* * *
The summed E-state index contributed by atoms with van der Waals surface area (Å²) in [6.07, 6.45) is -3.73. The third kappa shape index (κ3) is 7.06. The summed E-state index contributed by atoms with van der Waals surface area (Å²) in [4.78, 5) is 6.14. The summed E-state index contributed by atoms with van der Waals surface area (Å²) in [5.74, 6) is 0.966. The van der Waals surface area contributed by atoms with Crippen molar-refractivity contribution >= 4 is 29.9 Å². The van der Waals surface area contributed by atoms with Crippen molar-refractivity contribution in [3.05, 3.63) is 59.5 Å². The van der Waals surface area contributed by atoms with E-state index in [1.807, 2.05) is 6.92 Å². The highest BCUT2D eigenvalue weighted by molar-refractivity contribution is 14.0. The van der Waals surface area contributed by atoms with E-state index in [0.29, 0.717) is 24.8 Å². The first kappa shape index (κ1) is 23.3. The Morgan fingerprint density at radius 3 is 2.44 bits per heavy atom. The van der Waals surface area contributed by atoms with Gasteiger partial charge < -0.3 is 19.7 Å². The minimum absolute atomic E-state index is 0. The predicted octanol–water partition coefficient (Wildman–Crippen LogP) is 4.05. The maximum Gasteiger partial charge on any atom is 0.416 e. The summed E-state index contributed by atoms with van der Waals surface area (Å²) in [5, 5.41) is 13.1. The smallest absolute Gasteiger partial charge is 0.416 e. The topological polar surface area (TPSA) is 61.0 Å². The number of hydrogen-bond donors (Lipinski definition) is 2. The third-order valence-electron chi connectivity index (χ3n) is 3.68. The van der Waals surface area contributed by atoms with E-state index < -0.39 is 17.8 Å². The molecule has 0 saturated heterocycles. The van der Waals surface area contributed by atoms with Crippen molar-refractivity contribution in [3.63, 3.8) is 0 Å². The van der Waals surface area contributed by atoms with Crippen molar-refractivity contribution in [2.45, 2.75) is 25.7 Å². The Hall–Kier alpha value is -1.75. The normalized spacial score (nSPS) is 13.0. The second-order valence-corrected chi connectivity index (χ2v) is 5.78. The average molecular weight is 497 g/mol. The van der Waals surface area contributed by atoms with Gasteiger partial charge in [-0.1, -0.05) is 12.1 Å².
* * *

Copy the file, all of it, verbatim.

The summed E-state index contributed by atoms with van der Waals surface area (Å²) in [6.07, 6.45) is -3.73. The third kappa shape index (κ3) is 7.06. The summed E-state index contributed by atoms with van der Waals surface area (Å²) in [4.78, 5) is 6.14. The summed E-state index contributed by atoms with van der Waals surface area (Å²) in [5.74, 6) is 0.966. The van der Waals surface area contributed by atoms with Crippen molar-refractivity contribution >= 4 is 29.9 Å². The van der Waals surface area contributed by atoms with Crippen molar-refractivity contribution in [3.05, 3.63) is 59.5 Å². The van der Waals surface area contributed by atoms with E-state index in [1.807, 2.05) is 6.92 Å². The highest BCUT2D eigenvalue weighted by molar-refractivity contribution is 14.0. The van der Waals surface area contributed by atoms with E-state index in [0.29, 0.717) is 24.8 Å². The first kappa shape index (κ1) is 23.3. The Morgan fingerprint density at radius 3 is 2.44 bits per heavy atom. The van der Waals surface area contributed by atoms with Gasteiger partial charge < -0.3 is 19.7 Å². The minimum absolute atomic E-state index is 0. The predicted octanol–water partition coefficient (Wildman–Crippen LogP) is 4.05. The maximum Gasteiger partial charge on any atom is 0.416 e. The summed E-state index contributed by atoms with van der Waals surface area (Å²) in [5, 5.41) is 13.1. The smallest absolute Gasteiger partial charge is 0.416 e. The topological polar surface area (TPSA) is 61.0 Å². The number of hydrogen-bond donors (Lipinski definition) is 2. The third-order valence-electron chi connectivity index (χ3n) is 3.68. The van der Waals surface area contributed by atoms with E-state index < -0.39 is 17.8 Å². The molecule has 0 saturated heterocycles. The van der Waals surface area contributed by atoms with Crippen molar-refractivity contribution in [3.63, 3.8) is 0 Å². The van der Waals surface area contributed by atoms with Crippen molar-refractivity contribution in [2.45, 2.75) is 25.7 Å². The Hall–Kier alpha value is -1.75. The normalized spacial score (nSPS) is 13.0. The second-order valence-corrected chi connectivity index (χ2v) is 5.78. The average molecular weight is 497 g/mol. The van der Waals surface area contributed by atoms with Gasteiger partial charge in [-0.1, -0.05) is 12.1 Å².